“This magnitude of death over a short period of time is an international tragedy on a historic scale,” the authors said. “This interpersonal loss is compounded by societal disruption.”
Of central concern, the authors wrote, is “the transformation of normal grief and distress into prolonged grief and major depressive disorder and symptoms of posttraumatic health disorder.”
A grief that lasts longer
Prolonged grief, which affects approximately 10% of bereaved people, is characterized by at least six months of intense longing, preoccupation or both, with the deceased; emotional pain; loneliness; difficulty reengaging in life; avoidance; feeling life is meaningless; and increased suicide risk. These conditions can also become chronic with additional comorbidities, such as substance use disorders, the authors said.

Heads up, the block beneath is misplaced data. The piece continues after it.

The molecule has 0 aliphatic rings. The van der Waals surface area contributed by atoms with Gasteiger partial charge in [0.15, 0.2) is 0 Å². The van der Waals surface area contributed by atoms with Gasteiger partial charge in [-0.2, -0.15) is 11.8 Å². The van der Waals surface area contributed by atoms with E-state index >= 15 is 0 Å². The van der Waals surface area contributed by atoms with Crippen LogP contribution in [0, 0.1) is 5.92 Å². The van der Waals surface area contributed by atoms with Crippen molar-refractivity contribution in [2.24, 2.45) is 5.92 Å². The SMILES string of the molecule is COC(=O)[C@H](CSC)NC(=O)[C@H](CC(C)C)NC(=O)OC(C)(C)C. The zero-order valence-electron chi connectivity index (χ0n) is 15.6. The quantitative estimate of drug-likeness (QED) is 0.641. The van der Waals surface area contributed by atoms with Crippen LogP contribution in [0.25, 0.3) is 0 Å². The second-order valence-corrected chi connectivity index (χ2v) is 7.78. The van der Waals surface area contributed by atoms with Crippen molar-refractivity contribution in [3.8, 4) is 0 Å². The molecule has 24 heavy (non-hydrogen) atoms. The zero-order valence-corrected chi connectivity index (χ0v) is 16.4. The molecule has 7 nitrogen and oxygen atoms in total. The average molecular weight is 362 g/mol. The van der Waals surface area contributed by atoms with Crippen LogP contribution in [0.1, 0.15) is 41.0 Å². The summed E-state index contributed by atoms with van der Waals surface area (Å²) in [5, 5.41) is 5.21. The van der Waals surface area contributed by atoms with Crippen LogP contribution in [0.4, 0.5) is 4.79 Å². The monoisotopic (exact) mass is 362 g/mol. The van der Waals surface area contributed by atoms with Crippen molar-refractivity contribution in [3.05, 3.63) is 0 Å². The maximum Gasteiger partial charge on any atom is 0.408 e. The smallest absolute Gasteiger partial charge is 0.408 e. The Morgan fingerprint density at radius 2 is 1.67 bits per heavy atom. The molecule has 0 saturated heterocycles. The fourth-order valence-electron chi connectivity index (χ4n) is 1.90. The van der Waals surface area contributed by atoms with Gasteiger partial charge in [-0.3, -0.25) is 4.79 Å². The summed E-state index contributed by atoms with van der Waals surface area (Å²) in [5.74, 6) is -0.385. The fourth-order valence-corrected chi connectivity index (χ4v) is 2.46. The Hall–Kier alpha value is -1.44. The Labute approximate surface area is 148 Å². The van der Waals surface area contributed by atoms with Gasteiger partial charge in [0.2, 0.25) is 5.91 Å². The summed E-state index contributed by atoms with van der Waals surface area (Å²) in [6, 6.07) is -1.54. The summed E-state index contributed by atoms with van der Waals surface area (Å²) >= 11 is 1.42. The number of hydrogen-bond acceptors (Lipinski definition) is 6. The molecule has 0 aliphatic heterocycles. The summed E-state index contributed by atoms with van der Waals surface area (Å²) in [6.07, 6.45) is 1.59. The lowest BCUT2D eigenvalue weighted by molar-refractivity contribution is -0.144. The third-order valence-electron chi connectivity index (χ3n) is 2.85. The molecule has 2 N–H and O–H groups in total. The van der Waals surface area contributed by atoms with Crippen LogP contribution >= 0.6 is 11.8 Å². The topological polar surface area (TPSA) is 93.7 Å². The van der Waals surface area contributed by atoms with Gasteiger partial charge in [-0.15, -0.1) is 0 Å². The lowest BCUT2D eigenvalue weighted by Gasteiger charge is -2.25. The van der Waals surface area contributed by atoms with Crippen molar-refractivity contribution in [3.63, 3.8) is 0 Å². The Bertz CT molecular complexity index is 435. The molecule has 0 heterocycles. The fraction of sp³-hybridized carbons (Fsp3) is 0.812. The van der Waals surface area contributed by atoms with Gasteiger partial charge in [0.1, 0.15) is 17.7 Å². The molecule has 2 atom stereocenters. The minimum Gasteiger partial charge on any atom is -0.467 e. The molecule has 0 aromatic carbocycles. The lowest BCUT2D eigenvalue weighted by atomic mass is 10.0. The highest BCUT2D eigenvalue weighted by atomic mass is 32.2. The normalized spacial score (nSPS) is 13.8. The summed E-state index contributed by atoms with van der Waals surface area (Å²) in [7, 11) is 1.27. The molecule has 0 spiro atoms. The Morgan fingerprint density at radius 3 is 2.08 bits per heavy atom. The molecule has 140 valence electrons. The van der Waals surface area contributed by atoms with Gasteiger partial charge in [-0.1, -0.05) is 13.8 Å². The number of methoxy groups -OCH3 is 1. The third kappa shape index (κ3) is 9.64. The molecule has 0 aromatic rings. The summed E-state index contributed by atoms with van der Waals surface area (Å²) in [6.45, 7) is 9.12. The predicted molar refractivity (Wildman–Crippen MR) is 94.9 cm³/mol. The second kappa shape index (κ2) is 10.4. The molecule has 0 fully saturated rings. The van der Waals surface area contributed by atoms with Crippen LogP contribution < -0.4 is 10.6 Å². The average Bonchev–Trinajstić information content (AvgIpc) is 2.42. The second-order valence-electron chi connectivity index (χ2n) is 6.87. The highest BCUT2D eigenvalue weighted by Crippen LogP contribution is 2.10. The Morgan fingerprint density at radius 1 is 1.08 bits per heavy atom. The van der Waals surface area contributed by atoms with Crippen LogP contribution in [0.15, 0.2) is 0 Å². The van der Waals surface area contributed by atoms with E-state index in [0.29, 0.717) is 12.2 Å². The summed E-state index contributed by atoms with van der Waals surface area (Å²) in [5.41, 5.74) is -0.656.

The 10% affected by prolonged grief is likely an underestimate for grief related to deaths from Covid-19, and each death leaves approximately nine family members bereaved, the authors said. This means there are a projected 2 million bereaved individuals in the US and “thus, the effect of Covid-19 deaths on mental health will be profound.”
Of particular concern for the authors is the psychological risks for health care and other essential workers. “Supporting the mental health of these and other essential workforce is critical to readiness for managing recurrent waves of the pandemic,” the authors said.